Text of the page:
The Impact of Bottom Trawling: A Perspective on Efficiency, Environmental Concerns

shark in the deep


by | Jan 22, 2024

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Bottom trawling, a fishing method with roots in 14th-century Europe, has evolved significantly over the centuries. Initially a modest endeavor, it underwent a transformative expansion in the 19th century with the introduction of steam-powered boats. This technological leap enabled the use of larger nets and heavier gear, facilitating deeper and more extensive seabed trawling.

Today, bottom trawling is pivotal in harvesting a diverse array of groundfish species like cod, flounder, and shrimp. Its efficiency makes it a favored technique in commercial fisheries, playing a vital role in bolstering the global seafood supply.

A study published in Frontiers in Marine Science has uncovered a previously unrecognized environmental impact of bottom trawling: its contribution to atmospheric carbon emissions. The research, conducted by an international team from esteemed institutions like Utah State University, the National Geographic Society, and the NASA Goddard Institute for Space Studies, reveals that bottom trawling is not just destructive to marine life and habitats but also significantly contributes to global warming.

The Carbon Footprint of Bottom Trawling

The study’s findings are alarming: bottom trawling releases vast amounts of carbon dioxide, previously trapped in seabed sediments, into the atmosphere. Remarkably, this emission amount is estimated to be double the annual emissions from the global fishing fleet’s fuel combustion. The researchers found that 55% to 60% of the carbon dioxide produced by bottom trawling will make it into the atmosphere within nine years.

Notably, areas like the East China Sea, the Baltic and North Seas, and the Greenland Sea are identified as having particularly high carbon emissions from trawling.

This revelation of bottom trawling’s role in atmospheric carbon pollution necessitates urgent action. Dr. Enric Sala, a National Geographic Explorer in residence, highlighted the need for countries to include these emissions in their climate action plans. The study, also sheds light on the additional problem of ocean acidification caused by carbon remaining in the water post-trawling, further endangering marine life.

The research serves as a call to reassess policies, aiming to mitigate the multifaceted impacts of bottom trawling on both marine life and the global climate.

“We have long known that dragging heavy fishing nets — some as large as ten 747 jets — across the ocean floor destroys sea life and habitats,” said Dr. Trisha Atwood of Utah State University and National Geographic Pristine Seas. “Only recently, we have discovered that bottom trawling also unleashes plumes of carbon, which otherwise would be safely stored for millennia in the ocean floor. Our study is the very first to show that over half the carbon released by bottom trawling eventually escapes into the atmosphere as carbon dioxide over the span of about 10 years, contributing to global warming. Much like destroying forests, scraping up the seafloor causes irreparable harm to the climate, society, and wildlife.”

Environmental Implications and Regulatory Responses

Despite its efficiency, bottom trawling raises significant environmental concerns. The method, involving dragging heavy nets across the ocean floor, can severely damage seabed habitats, upset ecological balances, and diminish biodiversity. This disruption has prompted increased regulation and a push for more sustainable fishing practices globally.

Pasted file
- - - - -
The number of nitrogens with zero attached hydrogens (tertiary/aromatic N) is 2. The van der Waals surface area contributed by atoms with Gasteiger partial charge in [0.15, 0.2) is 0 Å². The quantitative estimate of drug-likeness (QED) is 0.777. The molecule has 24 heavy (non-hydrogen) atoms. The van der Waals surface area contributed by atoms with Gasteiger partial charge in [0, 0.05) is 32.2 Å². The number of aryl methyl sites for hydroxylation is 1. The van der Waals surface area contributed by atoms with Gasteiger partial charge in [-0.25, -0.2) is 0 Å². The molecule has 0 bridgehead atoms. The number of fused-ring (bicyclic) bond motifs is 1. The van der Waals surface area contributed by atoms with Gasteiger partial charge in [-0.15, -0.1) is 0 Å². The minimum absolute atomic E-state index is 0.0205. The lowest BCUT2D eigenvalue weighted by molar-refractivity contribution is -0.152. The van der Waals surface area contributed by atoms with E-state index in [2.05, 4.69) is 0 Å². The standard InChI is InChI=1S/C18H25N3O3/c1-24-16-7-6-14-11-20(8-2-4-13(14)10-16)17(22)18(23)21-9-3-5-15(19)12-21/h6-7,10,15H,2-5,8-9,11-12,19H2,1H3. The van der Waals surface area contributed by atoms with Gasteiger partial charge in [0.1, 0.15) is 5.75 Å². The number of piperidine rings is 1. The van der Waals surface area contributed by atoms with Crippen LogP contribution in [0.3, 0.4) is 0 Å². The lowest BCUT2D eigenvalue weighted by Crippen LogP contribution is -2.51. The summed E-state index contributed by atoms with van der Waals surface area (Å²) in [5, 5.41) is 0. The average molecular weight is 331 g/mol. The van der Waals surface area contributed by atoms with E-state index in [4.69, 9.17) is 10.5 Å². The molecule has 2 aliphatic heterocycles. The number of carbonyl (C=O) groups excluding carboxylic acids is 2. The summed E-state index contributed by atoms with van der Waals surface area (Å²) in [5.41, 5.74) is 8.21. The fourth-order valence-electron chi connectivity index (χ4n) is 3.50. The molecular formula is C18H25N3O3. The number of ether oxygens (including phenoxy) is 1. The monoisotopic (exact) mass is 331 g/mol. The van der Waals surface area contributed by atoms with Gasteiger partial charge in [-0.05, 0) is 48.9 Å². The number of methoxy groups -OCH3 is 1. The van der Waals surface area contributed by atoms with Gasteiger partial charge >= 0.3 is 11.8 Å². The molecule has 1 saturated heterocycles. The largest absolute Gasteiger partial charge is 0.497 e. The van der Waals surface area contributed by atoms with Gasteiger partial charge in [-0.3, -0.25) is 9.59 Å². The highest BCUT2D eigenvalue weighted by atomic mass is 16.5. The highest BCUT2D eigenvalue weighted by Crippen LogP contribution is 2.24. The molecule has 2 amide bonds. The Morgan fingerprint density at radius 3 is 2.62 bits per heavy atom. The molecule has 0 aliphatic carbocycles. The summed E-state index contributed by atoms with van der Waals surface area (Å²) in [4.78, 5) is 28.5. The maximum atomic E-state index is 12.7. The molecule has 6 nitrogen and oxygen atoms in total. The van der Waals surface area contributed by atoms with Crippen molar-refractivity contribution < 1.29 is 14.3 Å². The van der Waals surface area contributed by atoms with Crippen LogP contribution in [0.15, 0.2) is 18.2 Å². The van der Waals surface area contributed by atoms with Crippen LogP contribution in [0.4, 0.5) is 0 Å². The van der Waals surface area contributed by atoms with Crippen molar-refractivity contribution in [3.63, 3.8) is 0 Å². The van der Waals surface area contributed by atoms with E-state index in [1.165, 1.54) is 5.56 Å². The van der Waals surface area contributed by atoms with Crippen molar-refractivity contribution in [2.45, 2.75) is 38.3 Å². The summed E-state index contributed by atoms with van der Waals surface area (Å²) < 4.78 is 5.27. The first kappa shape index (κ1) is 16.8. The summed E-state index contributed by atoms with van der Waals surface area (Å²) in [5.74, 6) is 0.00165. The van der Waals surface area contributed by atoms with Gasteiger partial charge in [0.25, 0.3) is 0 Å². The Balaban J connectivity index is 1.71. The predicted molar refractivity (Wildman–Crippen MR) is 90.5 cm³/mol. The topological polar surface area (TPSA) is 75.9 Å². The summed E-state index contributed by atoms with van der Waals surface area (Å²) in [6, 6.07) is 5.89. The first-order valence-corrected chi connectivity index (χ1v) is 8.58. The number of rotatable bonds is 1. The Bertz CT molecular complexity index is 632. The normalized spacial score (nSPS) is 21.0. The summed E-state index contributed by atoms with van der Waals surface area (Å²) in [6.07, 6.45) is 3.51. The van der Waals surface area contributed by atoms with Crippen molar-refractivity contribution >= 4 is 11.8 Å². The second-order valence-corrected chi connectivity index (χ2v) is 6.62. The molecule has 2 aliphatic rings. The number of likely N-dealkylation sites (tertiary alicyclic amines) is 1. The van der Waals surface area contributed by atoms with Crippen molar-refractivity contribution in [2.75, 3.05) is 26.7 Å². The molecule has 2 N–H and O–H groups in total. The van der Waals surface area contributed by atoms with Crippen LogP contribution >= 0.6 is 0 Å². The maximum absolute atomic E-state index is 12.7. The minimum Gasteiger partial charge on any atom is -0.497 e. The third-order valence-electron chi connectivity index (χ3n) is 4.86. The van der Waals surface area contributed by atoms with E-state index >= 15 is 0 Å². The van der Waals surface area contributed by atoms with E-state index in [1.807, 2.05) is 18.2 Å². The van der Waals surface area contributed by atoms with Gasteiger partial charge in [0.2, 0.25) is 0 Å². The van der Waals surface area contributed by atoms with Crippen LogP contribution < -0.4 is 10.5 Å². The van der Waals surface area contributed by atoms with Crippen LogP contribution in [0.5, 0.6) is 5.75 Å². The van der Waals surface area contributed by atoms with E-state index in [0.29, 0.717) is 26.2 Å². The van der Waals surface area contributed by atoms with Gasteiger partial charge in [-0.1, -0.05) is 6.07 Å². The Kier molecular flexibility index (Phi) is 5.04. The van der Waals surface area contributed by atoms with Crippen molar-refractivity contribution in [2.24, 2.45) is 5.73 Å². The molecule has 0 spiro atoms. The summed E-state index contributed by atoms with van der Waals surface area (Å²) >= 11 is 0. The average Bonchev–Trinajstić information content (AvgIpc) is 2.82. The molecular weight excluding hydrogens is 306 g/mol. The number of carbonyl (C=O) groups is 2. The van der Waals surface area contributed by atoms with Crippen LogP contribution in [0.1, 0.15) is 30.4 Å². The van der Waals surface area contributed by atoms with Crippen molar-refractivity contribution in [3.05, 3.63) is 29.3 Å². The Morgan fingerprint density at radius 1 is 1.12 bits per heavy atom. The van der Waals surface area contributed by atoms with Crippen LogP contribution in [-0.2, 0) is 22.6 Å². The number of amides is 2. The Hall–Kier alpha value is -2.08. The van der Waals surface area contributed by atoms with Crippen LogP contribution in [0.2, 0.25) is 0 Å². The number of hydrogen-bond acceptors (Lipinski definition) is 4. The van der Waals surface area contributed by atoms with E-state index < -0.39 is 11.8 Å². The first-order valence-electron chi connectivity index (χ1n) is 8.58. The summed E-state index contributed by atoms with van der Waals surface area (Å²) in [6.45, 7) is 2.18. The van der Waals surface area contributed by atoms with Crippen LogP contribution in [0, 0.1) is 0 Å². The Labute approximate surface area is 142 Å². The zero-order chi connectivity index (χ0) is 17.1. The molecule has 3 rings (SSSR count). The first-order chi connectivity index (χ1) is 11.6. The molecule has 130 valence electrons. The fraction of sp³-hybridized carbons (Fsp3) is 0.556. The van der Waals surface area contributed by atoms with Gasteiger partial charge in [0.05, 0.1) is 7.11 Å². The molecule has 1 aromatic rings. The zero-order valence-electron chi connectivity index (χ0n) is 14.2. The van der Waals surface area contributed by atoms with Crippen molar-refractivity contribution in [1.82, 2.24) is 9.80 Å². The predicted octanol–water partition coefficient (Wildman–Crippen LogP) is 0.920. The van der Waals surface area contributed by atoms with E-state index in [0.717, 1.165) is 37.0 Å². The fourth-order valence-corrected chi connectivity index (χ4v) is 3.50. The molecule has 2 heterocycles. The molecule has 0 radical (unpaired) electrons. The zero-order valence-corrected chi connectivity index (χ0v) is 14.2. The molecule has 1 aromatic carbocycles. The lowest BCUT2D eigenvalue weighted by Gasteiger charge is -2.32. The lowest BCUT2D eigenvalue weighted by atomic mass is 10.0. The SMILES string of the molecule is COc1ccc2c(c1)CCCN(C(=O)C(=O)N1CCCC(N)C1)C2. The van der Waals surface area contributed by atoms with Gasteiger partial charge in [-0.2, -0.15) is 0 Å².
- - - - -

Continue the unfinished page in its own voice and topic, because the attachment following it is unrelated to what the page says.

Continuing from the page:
The ongoing debate seeks to find a balance between the need for efficient food production and the imperative to preserve marine ecosystems.

In addition to the direct impacts on targeted fish populations and seabed habitats, deep sea trawling nets often ensnare a variety of non-target species, a phenomenon known as bycatch. This incidental capture includes a broad spectrum of marine life, ranging from vulnerable fish species to seabirds, marine mammals, and even endangered sea turtles. For instance, trawling in certain regions has been known to inadvertently capture species such as the Atlantic bluefin tuna, known for its commercial value yet facing population pressures, and the leatherback turtle, a critically endangered species.

The issue of bycatch represents a significant challenge in marine conservation, contributing to the decline of various species populations and the disruption of marine ecosystems. It poses a particular threat to species with slower reproductive rates, as their populations are less resilient to such unintended captures. Furthermore, the loss of these species can have cascading effects on the ocean’s ecological balance, impacting food chains and the overall health of marine environments.

Recognizing this critical issue, regulatory bodies and environmental organizations are increasingly focusing on developing and implementing bycatch reduction strategies. These include modifications to trawling equipment, such as the introduction of bycatch reduction devices and the establishment of marine protected areas where trawling is restricted or prohibited. These efforts are integral to ensuring the long-term sustainability of marine ecosystems and the species that inhabit them.

“There are more issues with bottom trawling than just the impacts from carbon — biodiversity and sustainability for instance,” said Gavin Schmidt, the director of the NASA Goddard Institute for Space Studies. “But this ‘marine deforestation’ is large enough to be noted and assessed. Hopefully, this can lead to policy efforts that can try to maximize benefits across all of the impacts.”

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